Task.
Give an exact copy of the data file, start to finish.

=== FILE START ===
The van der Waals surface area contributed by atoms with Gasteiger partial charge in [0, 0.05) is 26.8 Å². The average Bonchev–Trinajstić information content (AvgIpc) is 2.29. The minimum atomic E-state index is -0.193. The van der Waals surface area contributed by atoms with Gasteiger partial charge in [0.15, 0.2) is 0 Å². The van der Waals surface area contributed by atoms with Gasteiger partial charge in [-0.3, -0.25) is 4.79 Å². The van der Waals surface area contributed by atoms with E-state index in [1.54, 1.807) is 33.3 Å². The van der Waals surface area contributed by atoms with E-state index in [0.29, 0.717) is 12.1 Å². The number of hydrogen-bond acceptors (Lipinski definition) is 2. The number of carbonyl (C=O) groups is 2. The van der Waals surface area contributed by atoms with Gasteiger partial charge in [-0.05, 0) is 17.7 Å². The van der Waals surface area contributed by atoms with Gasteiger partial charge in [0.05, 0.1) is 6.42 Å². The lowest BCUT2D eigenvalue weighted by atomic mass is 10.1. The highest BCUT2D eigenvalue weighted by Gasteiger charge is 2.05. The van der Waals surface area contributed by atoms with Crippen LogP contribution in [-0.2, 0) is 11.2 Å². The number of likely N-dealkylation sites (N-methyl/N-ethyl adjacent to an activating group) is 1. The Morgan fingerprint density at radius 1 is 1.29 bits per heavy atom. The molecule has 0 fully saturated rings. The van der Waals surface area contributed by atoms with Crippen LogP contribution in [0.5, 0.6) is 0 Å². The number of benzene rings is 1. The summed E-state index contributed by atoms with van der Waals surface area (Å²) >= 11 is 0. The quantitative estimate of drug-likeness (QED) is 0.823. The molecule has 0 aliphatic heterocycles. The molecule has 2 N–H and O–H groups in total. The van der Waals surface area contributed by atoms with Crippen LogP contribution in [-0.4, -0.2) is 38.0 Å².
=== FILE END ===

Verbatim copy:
The van der Waals surface area contributed by atoms with Gasteiger partial charge in [0, 0.05) is 26.8 Å². The average Bonchev–Trinajstić information content (AvgIpc) is 2.29. The minimum atomic E-state index is -0.193. The van der Waals surface area contributed by atoms with Gasteiger partial charge in [0.15, 0.2) is 0 Å². The van der Waals surface area contributed by atoms with Gasteiger partial charge in [-0.3, -0.25) is 4.79 Å². The van der Waals surface area contributed by atoms with E-state index in [1.54, 1.807) is 33.3 Å². The van der Waals surface area contributed by atoms with E-state index in [0.29, 0.717) is 12.1 Å². The number of hydrogen-bond acceptors (Lipinski definition) is 2. The number of carbonyl (C=O) groups is 2. The van der Waals surface area contributed by atoms with Gasteiger partial charge in [-0.05, 0) is 17.7 Å². The van der Waals surface area contributed by atoms with Gasteiger partial charge in [0.05, 0.1) is 6.42 Å². The lowest BCUT2D eigenvalue weighted by atomic mass is 10.1. The highest BCUT2D eigenvalue weighted by Gasteiger charge is 2.05. The van der Waals surface area contributed by atoms with Crippen LogP contribution in [-0.2, 0) is 11.2 Å². The number of likely N-dealkylation sites (N-methyl/N-ethyl adjacent to an activating group) is 1. The Morgan fingerprint density at radius 1 is 1.29 bits per heavy atom. The molecule has 0 fully saturated rings. The van der Waals surface area contributed by atoms with Crippen LogP contribution in [0.5, 0.6) is 0 Å². The number of benzene rings is 1. The summed E-state index contributed by atoms with van der Waals surface area (Å²) >= 11 is 0. The quantitative estimate of drug-likeness (QED) is 0.823. The molecule has 0 aliphatic heterocycles. The molecule has 2 N–H and O–H groups in total. The van der Waals surface area contributed by atoms with Crippen LogP contribution in [-0.4, -0.2) is 38.0 Å².